I research data visualization as a computer science PhD canditate and a National Science Foundation graduate research fellow at Brown University, where I am advised by David Laidlaw.
My dissertation provides new computational design techniques and usability guidelines to empower both the creators and users of visualization tools.
I'm incredibly excited to have spoken at this year's OpenVisConf, where I talked about some of the projects I've authored on visualization color design assistance and effectiveness. The slides are here.
Colorgorical is a tool to make categorical visualization color palette design easier, given the frequent difficulties that arise when trying to balance aesthetics with legibility constraints. Large-scale evaluations show that palettes automatically made by Colorgorical are as discriminable and are typically more preferable compared to the defaults included in ColorBrewer, Microsoft, and Tableau. (use) (paper) (source)
d3-cam02 is a D3.js module that defines CIECAM02 and CIECAM02-UCS color spaces. CIECAM02 and CIECAM02-UCS are two of the most perceptually accurate color spaces, which is particularly important for visualization design given that perceptual color differences often encode meaning. (use) (source)
Exploring visualization design spaces
I created a collection of hierarchal visualization annotations and developed a prototype to explore the design space for phylogenetic design classification results. (paper)
Classifying interaction behavior
I designed a new feature set based on recent eyetracking advances to classify visualization interaction behavior by mining anonymized cancer visual analysis mouse interaction logs. (under review)
Usability requirements for cancer genomics visualization
I performed a contextual inquiry to synthesize four common cancer genomics task requirements and then evaluated whether MAGI's interface supported these needs. My analysis focused on including the full diaspora of research subdisciplines to define and evaluate usability. (under review)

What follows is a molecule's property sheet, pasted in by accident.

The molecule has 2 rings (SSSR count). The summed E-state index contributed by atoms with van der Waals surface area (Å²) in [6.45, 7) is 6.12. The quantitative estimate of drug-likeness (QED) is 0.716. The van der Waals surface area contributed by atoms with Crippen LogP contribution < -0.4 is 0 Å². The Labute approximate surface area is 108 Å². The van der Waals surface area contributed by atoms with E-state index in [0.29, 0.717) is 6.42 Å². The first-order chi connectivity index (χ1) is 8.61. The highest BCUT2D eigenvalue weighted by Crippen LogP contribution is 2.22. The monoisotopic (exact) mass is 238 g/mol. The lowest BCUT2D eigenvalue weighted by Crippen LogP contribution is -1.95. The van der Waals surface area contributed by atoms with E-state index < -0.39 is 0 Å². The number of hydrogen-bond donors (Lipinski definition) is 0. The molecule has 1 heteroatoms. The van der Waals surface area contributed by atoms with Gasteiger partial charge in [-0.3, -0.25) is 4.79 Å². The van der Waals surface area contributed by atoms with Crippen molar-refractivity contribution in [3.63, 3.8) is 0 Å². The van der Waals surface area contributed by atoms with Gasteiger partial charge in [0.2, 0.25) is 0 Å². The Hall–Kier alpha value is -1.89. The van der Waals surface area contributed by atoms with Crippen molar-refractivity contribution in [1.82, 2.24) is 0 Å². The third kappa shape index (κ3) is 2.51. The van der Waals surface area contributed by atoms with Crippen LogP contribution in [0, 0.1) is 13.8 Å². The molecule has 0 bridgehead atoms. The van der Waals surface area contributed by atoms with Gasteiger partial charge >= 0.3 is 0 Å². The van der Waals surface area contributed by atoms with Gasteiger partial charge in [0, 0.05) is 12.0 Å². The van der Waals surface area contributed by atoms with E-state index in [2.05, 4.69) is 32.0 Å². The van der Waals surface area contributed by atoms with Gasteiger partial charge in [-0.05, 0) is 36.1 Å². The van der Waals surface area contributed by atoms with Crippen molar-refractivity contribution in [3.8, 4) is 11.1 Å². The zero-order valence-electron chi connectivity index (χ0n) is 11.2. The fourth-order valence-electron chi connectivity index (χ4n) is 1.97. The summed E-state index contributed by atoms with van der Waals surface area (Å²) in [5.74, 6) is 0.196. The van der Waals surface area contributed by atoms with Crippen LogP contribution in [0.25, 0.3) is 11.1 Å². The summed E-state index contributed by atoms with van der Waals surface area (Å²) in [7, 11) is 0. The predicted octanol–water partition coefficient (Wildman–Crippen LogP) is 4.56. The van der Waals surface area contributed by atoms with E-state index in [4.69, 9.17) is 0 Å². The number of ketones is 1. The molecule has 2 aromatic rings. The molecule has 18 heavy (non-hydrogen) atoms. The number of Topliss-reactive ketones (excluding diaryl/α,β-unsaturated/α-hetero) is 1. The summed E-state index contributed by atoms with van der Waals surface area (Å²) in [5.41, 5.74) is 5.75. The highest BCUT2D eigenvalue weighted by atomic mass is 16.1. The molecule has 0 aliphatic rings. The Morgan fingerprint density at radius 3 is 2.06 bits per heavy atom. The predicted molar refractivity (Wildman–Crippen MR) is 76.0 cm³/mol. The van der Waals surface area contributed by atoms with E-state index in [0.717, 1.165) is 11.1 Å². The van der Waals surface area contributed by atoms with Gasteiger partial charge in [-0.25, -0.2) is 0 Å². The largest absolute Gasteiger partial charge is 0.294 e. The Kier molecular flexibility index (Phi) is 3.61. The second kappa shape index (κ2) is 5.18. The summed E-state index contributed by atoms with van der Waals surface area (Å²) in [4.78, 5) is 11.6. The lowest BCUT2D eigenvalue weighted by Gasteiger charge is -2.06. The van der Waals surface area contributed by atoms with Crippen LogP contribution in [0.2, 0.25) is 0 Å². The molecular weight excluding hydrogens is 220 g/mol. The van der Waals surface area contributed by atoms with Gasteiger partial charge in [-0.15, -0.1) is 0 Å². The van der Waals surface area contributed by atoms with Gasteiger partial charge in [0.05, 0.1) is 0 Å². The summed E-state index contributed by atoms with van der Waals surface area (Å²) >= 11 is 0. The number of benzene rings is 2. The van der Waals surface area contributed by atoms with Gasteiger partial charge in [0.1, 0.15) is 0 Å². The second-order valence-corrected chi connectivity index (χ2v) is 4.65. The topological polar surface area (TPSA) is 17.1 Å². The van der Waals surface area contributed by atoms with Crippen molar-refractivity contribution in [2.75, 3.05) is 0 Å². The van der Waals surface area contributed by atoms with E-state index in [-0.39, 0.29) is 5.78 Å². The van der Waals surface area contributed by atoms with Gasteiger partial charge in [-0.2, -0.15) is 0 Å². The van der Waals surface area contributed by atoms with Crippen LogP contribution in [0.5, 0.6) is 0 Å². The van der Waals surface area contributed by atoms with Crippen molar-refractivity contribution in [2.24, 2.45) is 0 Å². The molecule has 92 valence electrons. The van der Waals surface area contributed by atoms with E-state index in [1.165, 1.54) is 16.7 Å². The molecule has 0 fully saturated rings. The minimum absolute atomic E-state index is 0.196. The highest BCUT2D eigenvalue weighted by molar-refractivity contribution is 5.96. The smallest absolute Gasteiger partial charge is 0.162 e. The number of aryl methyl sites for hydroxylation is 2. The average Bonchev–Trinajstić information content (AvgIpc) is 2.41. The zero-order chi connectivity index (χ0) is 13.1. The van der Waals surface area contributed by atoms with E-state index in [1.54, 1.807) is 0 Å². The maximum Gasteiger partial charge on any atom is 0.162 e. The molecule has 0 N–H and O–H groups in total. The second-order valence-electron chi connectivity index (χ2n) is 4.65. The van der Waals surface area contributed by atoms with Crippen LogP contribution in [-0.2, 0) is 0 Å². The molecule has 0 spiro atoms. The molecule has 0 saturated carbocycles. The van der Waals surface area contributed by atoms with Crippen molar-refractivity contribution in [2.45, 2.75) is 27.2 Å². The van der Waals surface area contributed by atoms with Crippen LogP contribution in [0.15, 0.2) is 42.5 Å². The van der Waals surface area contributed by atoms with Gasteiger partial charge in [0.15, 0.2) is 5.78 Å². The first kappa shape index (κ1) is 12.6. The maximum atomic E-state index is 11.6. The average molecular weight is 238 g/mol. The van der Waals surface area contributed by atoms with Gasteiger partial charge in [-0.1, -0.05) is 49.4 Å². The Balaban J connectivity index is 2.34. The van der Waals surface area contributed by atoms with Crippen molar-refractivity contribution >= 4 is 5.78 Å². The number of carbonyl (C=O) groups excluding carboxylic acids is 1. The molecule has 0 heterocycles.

I performed a series of quantitative evaluations to identify design practices based on how the layout, number, and physical size of data affects visualization search performance. (paper)
Brown University. 2012 – 2017 (expected)
Ph.D. in Computer Science
Brown University. 2012 – 2014
Sc.M. in Computer Science
Tufts University. 2008 – 2012
B.S. in Computer Science
Minor in Religion
Cum Laude with Highest Thesis Honors
Graduate Researcher, 2012 – 2017.
Undergraduate Researcher, 2010 – 2012.
Head TA, Computer Graphics
TA, Data Structures
TA, Intro to Computer Science
Led or contributed to several collaborative research projects through design, full-stack development, and evaluation (see projects)
Charles River Analytics
Devised a NASA TLX user study to evaluate emergency response management visualization and a Java/Swing prototype for pilotting multiple unmanned vehciles
Aided the creation and evaluation of several visualization and graphics projects (see projects)
In college, through minoring in Religion and performing in Kiniwe – Tufts’ Ghanaian performance ensemble – for four years, I got hooked on learning about and experiencing other cultures. Since graduating from college, I’ve been lucky enough to explore several countries first hand. Much of my traveling is inspired by experiencing the outdoors, like backpacking the West Highland Way or diving in the Belize Barrier Reef. My favorite way to travel is with nothing more than a carry-on backpack.